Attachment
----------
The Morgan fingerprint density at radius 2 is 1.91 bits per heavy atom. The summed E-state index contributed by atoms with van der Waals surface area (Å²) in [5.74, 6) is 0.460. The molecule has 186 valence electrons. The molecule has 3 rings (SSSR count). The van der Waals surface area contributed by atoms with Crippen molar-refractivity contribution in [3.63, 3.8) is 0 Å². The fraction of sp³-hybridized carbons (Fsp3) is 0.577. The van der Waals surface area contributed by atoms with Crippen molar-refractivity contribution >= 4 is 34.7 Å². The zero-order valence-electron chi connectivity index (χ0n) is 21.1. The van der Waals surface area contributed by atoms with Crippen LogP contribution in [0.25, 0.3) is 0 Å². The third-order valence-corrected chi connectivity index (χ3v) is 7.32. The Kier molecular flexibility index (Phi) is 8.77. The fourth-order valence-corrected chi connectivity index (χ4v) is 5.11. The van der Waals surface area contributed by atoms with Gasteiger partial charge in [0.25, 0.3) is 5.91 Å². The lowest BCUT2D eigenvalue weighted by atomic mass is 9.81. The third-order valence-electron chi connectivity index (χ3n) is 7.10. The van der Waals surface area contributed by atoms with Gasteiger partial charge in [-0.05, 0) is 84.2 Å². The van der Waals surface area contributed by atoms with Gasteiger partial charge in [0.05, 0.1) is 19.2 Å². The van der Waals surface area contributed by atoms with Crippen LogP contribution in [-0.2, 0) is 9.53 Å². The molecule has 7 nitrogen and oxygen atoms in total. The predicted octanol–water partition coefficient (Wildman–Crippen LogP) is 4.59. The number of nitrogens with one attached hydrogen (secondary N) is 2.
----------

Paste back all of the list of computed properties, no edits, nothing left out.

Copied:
The Morgan fingerprint density at radius 2 is 1.91 bits per heavy atom. The summed E-state index contributed by atoms with van der Waals surface area (Å²) in [5.74, 6) is 0.460. The molecule has 186 valence electrons. The molecule has 3 rings (SSSR count). The van der Waals surface area contributed by atoms with Crippen molar-refractivity contribution in [3.63, 3.8) is 0 Å². The fraction of sp³-hybridized carbons (Fsp3) is 0.577. The van der Waals surface area contributed by atoms with Crippen molar-refractivity contribution >= 4 is 34.7 Å². The zero-order valence-electron chi connectivity index (χ0n) is 21.1. The van der Waals surface area contributed by atoms with Crippen LogP contribution in [0.25, 0.3) is 0 Å². The third-order valence-corrected chi connectivity index (χ3v) is 7.32. The Kier molecular flexibility index (Phi) is 8.77. The fourth-order valence-corrected chi connectivity index (χ4v) is 5.11. The van der Waals surface area contributed by atoms with Gasteiger partial charge in [0.25, 0.3) is 5.91 Å². The lowest BCUT2D eigenvalue weighted by atomic mass is 9.81. The third-order valence-electron chi connectivity index (χ3n) is 7.10. The van der Waals surface area contributed by atoms with Gasteiger partial charge in [-0.05, 0) is 84.2 Å². The van der Waals surface area contributed by atoms with Gasteiger partial charge in [0.05, 0.1) is 19.2 Å². The van der Waals surface area contributed by atoms with Crippen LogP contribution in [-0.2, 0) is 9.53 Å². The molecule has 7 nitrogen and oxygen atoms in total. The predicted octanol–water partition coefficient (Wildman–Crippen LogP) is 4.59. The number of nitrogens with one attached hydrogen (secondary N) is 2.